Monday, April 16, 2012

Along the Trail:TT, Mulberry Bounty, Working Dogs, Puzzling Behavior

The sheer number of folks along the River Trail these days is a good indication that there is a lot going on as runners, riders, skaters, walkers, fishermen and all types of other users share the resource, each with their own mission and their own measure of what makes up a successful day.

TT: Pleasure or Pain?

Boston Mountain Cyclists , along with The Community Bicyclist, are once again hosting time trials near Two Rivers Park in Little Rock. Follow the time trail link for the event flyer, but basic info is that the event takes place near where the RR tracks cross Pinnacle Valley Road west of Two Rivers Park at 6:30 most Thursday evenings. A time trial is called the "race of truth" because there are no team tactics, no drafting, and no hiding in the pack. It is simply a matter of a single rider covering a set distance as fast as they can. Much of time trialing is a mental exercise, with some riders excelling at the discipline, relishing the solitude and the pain, while others simply suffer.
Time trialing is about maximizing the pain to minimize the time. If you've got much left in your legs at the finish line, you're not doing it right! For good time trialists, the pain is said to be exquisite, for us regular folks, it just hurts!
Patrick, Andrew, and Evan are through with the suffering part and have moved on to "goofy".

My buddy Mike and I rode out to check out the TT last Thursday and as we rode through Two Rivers Park, we started seeing cyclist after cyclist, many with trial bikes and aero gear and many with standard road kit, all intent on their mission. It was reported that 55 riders had participated that evening, and the series is growing. I might even venture a try before they lengthen the course next month!

The crop is in!
I really enjoy it when I stumble across edibles growing free in the wild. Along the River Trail, there is a bumper crop of mulberries, and the trees are readily located by the purple stains puddling the trail.
These fallen mulberries mark the spot! Ripe mulberries are sweet, tasty, and very common along the NLR trail. Once you start looking for them, it becomes easier to spot the many other mulberries nearby.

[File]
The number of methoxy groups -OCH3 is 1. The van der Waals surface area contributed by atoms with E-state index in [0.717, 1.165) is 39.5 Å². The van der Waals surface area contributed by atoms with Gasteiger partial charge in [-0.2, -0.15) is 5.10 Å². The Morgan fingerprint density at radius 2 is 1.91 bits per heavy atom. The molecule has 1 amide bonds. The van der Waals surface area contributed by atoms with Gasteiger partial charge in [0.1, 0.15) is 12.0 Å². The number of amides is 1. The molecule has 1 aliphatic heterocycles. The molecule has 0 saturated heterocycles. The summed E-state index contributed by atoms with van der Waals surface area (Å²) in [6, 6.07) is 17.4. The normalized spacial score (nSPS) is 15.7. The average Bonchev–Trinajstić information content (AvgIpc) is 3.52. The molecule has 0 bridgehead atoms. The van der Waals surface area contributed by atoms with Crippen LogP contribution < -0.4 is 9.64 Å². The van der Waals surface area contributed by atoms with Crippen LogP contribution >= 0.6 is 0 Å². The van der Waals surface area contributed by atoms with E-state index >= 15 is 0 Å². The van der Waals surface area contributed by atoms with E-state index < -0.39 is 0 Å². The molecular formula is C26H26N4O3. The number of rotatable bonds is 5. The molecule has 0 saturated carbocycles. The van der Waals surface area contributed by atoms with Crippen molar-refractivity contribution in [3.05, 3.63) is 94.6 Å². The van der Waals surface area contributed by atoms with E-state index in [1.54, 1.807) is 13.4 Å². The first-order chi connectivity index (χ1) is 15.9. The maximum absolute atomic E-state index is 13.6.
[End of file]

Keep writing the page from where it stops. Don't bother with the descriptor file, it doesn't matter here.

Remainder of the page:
It seemed early for mulberries, so I checked the date of my post on the subject from 2011. It was a full month later, with berries ripening in mid-May. Folks, I think we're going to have a long, hot summer!
I would advise against white bibs as a general rule, but if you choose to go that route, you might want to skip the mulberries. You cannot eat the ripe ones and hope to come away unstained.

Good for the goose...
While I'm a lover of almost all living things (my exception list starts with chiggers and buffalo gnats), I supported NLR's goose hunt plan. Though I had little appetite for blasting the pesky fowl, action was definitely needed. A compromise was reached with folks who protested the hunt and, though the friends of the geese have come up short of their promise to raise funds for the effort, the NLR Parks folks contracted some "hired guns" in the form of Australian Shepherds to keep the geese moving along.
 This is a job that I could enjoy! The Aussies bringing up the rear have done a good job of moving the geese out of the northside parks.
Goose? Goose? Anybody seen a goose? 

Since the dogs have gone to work, I've seen gaggles of geese in some new locations, including the grounds of Garver, LLC, and a field on County farm Road. I assume they are refugees as the numbers in the parks have dropped dramatically. To that I say good riddance, and I hope that the solution is permanent.

The speed-indicating sign on the BDB was operational for a short time, the went to "00". I think it attracted some speedsters, but surely none beat this time posted by the devil-may-care Robert SanJuan.

Before complainers jump on Robert (who is properly attired for villainy in his CARVE kit), he was riding a very sensible speed as he passed the now-constant "66".

And on top of that.....or not?
Is it an epidemic, as one bike shop guy called it? Is it a fad? a fashion? a fetish?

I'm talking about the seemingly increasing number of cyclists choosing not to wear a helmet. I expect it from the Wal-Mart bike crowd and from the dudes with black T's and BMX bikes, but there suddenly seems to be a lot of kitted up road riders riding bare-headed. Granted, most appear to be newbies, but I still don't get it. They say there are two kinds of riders, those who have crashed and those who will. I had been riding a couple of years when I first heard that and at the time I had never been on the pavement other than a minor "failure to clip out" incident. It wasn't long, however, before I had my first abrupt encounter with the asphalt. Then I had my second. Then I had what I hope is the worst accident that ever happens to me.